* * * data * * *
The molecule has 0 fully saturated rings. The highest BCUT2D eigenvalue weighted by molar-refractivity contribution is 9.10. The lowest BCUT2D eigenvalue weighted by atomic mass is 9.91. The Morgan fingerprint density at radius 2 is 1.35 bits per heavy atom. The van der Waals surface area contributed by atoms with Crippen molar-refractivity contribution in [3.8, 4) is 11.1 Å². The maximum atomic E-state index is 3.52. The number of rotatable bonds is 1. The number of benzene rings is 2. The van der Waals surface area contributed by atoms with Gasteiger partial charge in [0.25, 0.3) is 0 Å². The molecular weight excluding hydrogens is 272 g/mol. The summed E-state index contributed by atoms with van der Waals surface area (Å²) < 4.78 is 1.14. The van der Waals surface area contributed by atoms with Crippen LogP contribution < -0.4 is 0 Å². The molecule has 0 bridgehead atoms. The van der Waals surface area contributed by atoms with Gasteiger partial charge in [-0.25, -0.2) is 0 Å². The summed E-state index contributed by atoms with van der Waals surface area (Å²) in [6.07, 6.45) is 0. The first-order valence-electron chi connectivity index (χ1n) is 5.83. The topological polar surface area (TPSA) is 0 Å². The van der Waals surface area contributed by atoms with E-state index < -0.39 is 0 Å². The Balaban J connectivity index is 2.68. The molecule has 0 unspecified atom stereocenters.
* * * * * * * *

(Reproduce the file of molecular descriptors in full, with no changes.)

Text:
The molecule has 0 fully saturated rings. The highest BCUT2D eigenvalue weighted by molar-refractivity contribution is 9.10. The lowest BCUT2D eigenvalue weighted by atomic mass is 9.91. The Morgan fingerprint density at radius 2 is 1.35 bits per heavy atom. The van der Waals surface area contributed by atoms with Crippen molar-refractivity contribution in [3.8, 4) is 11.1 Å². The maximum atomic E-state index is 3.52. The number of rotatable bonds is 1. The number of benzene rings is 2. The van der Waals surface area contributed by atoms with Gasteiger partial charge in [0.25, 0.3) is 0 Å². The molecular weight excluding hydrogens is 272 g/mol. The summed E-state index contributed by atoms with van der Waals surface area (Å²) < 4.78 is 1.14. The van der Waals surface area contributed by atoms with Crippen LogP contribution < -0.4 is 0 Å². The molecule has 0 bridgehead atoms. The van der Waals surface area contributed by atoms with Gasteiger partial charge in [-0.25, -0.2) is 0 Å². The summed E-state index contributed by atoms with van der Waals surface area (Å²) in [6.07, 6.45) is 0. The first-order valence-electron chi connectivity index (χ1n) is 5.83. The topological polar surface area (TPSA) is 0 Å². The van der Waals surface area contributed by atoms with E-state index < -0.39 is 0 Å². The Balaban J connectivity index is 2.68. The molecule has 0 unspecified atom stereocenters.